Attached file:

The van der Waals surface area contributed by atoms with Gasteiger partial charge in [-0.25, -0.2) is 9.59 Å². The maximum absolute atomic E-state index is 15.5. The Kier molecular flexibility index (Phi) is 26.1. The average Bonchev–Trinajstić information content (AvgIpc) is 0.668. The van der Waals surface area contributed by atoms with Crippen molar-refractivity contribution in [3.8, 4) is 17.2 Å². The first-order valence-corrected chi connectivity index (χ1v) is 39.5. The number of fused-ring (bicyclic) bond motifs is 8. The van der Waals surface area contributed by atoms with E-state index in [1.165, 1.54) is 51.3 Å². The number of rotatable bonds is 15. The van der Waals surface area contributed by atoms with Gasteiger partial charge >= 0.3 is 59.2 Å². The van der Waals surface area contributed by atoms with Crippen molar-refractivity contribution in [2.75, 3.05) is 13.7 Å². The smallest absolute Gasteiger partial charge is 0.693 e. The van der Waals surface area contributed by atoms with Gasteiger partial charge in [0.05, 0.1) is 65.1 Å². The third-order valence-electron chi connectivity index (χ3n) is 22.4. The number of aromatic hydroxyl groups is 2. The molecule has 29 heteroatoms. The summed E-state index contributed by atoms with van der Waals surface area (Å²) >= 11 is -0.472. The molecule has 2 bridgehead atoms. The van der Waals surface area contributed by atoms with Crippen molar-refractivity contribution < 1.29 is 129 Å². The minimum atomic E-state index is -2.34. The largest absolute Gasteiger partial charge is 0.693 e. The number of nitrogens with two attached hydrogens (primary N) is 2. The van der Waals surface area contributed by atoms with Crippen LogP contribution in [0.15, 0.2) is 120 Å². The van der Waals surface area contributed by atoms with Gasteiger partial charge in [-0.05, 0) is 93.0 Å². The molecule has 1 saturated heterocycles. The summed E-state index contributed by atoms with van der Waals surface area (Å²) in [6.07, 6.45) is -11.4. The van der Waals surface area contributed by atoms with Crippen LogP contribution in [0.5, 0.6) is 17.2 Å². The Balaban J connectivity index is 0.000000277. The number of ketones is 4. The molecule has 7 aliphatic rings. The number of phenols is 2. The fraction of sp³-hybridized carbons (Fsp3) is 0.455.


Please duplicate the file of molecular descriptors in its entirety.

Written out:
The van der Waals surface area contributed by atoms with Gasteiger partial charge in [-0.25, -0.2) is 9.59 Å². The maximum absolute atomic E-state index is 15.5. The Kier molecular flexibility index (Phi) is 26.1. The average Bonchev–Trinajstić information content (AvgIpc) is 0.668. The van der Waals surface area contributed by atoms with Crippen molar-refractivity contribution in [3.8, 4) is 17.2 Å². The first-order valence-corrected chi connectivity index (χ1v) is 39.5. The number of fused-ring (bicyclic) bond motifs is 8. The van der Waals surface area contributed by atoms with E-state index in [1.165, 1.54) is 51.3 Å². The number of rotatable bonds is 15. The van der Waals surface area contributed by atoms with Gasteiger partial charge >= 0.3 is 59.2 Å². The van der Waals surface area contributed by atoms with Crippen molar-refractivity contribution in [2.75, 3.05) is 13.7 Å². The smallest absolute Gasteiger partial charge is 0.693 e. The van der Waals surface area contributed by atoms with Gasteiger partial charge in [0.05, 0.1) is 65.1 Å². The third-order valence-electron chi connectivity index (χ3n) is 22.4. The number of aromatic hydroxyl groups is 2. The molecule has 29 heteroatoms. The summed E-state index contributed by atoms with van der Waals surface area (Å²) >= 11 is -0.472. The molecule has 2 bridgehead atoms. The van der Waals surface area contributed by atoms with Crippen molar-refractivity contribution < 1.29 is 129 Å². The minimum atomic E-state index is -2.34. The largest absolute Gasteiger partial charge is 0.693 e. The number of nitrogens with two attached hydrogens (primary N) is 2. The van der Waals surface area contributed by atoms with Crippen LogP contribution in [0.15, 0.2) is 120 Å². The van der Waals surface area contributed by atoms with Gasteiger partial charge in [-0.05, 0) is 93.0 Å². The molecule has 1 saturated heterocycles. The summed E-state index contributed by atoms with van der Waals surface area (Å²) in [6.07, 6.45) is -11.4. The van der Waals surface area contributed by atoms with Crippen LogP contribution in [0.5, 0.6) is 17.2 Å². The Balaban J connectivity index is 0.000000277. The number of ketones is 4. The molecule has 7 aliphatic rings. The number of phenols is 2. The fraction of sp³-hybridized carbons (Fsp3) is 0.455.